DVD Review: The Twilight Zone: The Complete Series (Hosted by Jordan Peele)

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The Twilight Zone is one of the key cult shows in television history. From its debut in 1959, the anthology series set the high mark for a tales that grabbed and audience’s attention and didn’t let go until the breath-taking final twist. Rod Serling was the perfect host for the show. He’d pop up on the set and give us a little introduction as to why a character had ventured in The Twilight Zone. Even after the show went out of production in 1964, the series never left the airwaves. The reruns were gold and pulled in the same level of ratings as the local news in certain markets. The marathon of episodes on SyFy on New Year’s Eve is still a major event even with the complete series out on Blu-ray. Whenever a new twisting anthology series would show up on the dial, the first thing a reviewer did was compare it to The Twilight ZoneBlack Mirror had to measure up against Serling’s masterpiece. Twice already the series name and attitude has been revived. First in the mid-80s as an hour version on CBS with the Grateful Dead doing the theme song. Back in 2002, the UPN (remember that network) brought on Forest Whitaker (Ghost Dog) as the new host for the shocking tales. So it wasn’t a shock when the announcement came that The Twilight Zone was coming back with Jordan Peele (Get Out as the new host. It was a twist when instead of being on CBS, the new episodes would be streaming on CBS All Access. If you live in a place with limited internet action or high price for streaming data, you can finally enjoy this latest version when The Twilight Zone: The Complete Series arrives on Blu-ray.

“The Comedian” has a comic (The Big Sick‘s Kumail Nanjiani) who bombs on stage with a routine about the Second Amendment which doesn’t split the audience’s side. As he fears his career is in a talespin, he encounters a legendary performer (30 Rock‘s Tracy Morgan) that gives him a bit of advice. He needs to be more personal in his act. But the comic does tell jokes about things close to him and finds that his new approach to comedy has a major consequence. “Nightmare at 30,000 Feet” is a play on the classic episode “Nightmare at 20,000 Feet.” The original was about William Shatner getting a fright on red eye shuttle. On this new flight, Adam Scott (Parks and Recreation) boards an airplane that seems a bit off. When doesn’t boarding a plane seem right anymore? Instead of a beast on the wing, Scott gets a jolt when the podcast he’s listening to on his tablet turns out to be about his flight. Is this a big prank? Or is he being tipped off to a terrorist attack so that he can stop it? This episode really does a fine job of adapting the classic story to these new times. “Replay” has a mother and son on a trip to his new college. The mom discovers that not only does her old camcorder still work so she can document the journey, but the rewind function is extra powerful. She has to rely on this feature since they seem doomed to be tracked by a bigoted police office no matter what choices they make. “A Traveler” has a mysterious man (The Walking Dead‘s Steven Yeun) turn up in a jail cell on Christmas Eve. He’s there to meet the police Captain (Autofocus‘s Greg Kinnear) and enjoy the world famous parties from this tiny place in remote Alaska.

“The Wunderkind” has John Cho (Harold and Kumar Go To White Castle) get a small boy elected to the White House. But this proves to be a nightmare when the kid turns out to be a brat that doesn’t care about doing the job. Can Cho fix his mistake? This might be a fun episode to show for your parents that watch a certain news channel all day long. “Six Degrees of Freedom” has a spaceship launching from Earth to Mars as nuclear war breaks out. They might be the last humans alive on the long journey. But can the six astronauts deal with each other to save mankind from vanishing? “Not All Men” has a storm of tiny meteors land on a city. This causes men in the area to lose control of themselves in rage fits. But did the meteors cause this outbreak of violence? “Point of Origin” is an immigration nightmare for a wealthy woman. “The Blue Scorpion” has Chris O’Dowd (The IT Crowd) inherits a unique gun after his father dies. He’s not sure what to do with the pistol and the bullet with his name engraved on it. O’Dowd plays the role with a serious tone that works. “Blurryman” is a meta episode where an episode starring Seth Rogen (The Green Hornet) has to get a last minute rewrite when things don’t click for host Jordan Peele. The writer (Atlanta‘s Zazie Beetz) digs into the nature of what makes The Twilight Zone special while she’s being pursed by a strange figure.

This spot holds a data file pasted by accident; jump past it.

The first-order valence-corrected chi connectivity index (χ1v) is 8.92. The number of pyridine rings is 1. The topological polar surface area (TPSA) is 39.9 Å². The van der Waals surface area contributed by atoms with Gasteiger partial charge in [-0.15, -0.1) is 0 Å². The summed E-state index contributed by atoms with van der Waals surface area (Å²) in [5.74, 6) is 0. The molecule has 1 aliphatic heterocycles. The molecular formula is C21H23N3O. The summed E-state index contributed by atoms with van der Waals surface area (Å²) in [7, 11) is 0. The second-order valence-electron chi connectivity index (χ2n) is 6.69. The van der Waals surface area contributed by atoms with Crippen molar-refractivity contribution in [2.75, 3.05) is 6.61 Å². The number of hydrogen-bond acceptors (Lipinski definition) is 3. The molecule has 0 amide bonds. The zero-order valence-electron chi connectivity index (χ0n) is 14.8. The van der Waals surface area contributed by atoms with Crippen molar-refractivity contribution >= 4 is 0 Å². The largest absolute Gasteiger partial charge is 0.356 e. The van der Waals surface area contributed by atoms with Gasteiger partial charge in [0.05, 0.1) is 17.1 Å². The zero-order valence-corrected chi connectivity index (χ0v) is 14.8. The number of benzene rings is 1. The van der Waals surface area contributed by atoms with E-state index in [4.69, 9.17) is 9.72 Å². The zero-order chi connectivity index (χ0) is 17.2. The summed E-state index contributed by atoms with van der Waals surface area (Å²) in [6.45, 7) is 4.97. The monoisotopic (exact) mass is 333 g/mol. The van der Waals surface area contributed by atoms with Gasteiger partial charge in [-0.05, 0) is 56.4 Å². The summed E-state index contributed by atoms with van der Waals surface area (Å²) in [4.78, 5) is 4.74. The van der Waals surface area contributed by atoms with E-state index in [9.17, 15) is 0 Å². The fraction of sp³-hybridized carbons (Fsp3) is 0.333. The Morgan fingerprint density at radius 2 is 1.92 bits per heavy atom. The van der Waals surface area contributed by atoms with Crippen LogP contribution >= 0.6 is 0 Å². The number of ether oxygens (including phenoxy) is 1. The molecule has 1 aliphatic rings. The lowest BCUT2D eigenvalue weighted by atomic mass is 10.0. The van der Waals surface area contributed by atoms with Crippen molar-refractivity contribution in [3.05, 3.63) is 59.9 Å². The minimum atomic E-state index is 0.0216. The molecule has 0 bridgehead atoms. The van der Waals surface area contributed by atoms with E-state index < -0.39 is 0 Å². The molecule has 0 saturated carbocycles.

This third revamping of The Twilight Zone is willing address many of the issues that Rod Serling held close to his heart. Serling marched with Martin Luther King Jr. so he was not just about entertaining. He was political and topical. Jordan Peele and his crew don’t back off either with episodes about race relations, guns and men without manners. There were more to the original episodes than a cute twist. It’s good that this version isn’t going to backdown and end up with tepid tales. Perhaps this is part of the freedom of being on streaming is they don’t have to worry about appealing and not offending the masses? Another advantage of the new Twilight Zone being on streaming is that the episode running times can vary. The 10 episodes run between 30 and 45 minutes. This allows the creative team to not either cram a story or stretch it out. The stories don’t have to be timed to commercial breaks. This is a fine start for the first season of The Twilight Zone.

The second season starts out with “Meet In the Middle” that takes things to an extreme. Jimmi Simpson (Westworld) is zoning out on a first date when he hears a woman’s voice. But it’s not his waitress or his date or a previous date. The woman’s voice is coming from inside his head. He has somehow psychic bonded with a woman in a distant town. Is this a sign that the two are meant to be together since they bonded in such a strange way. “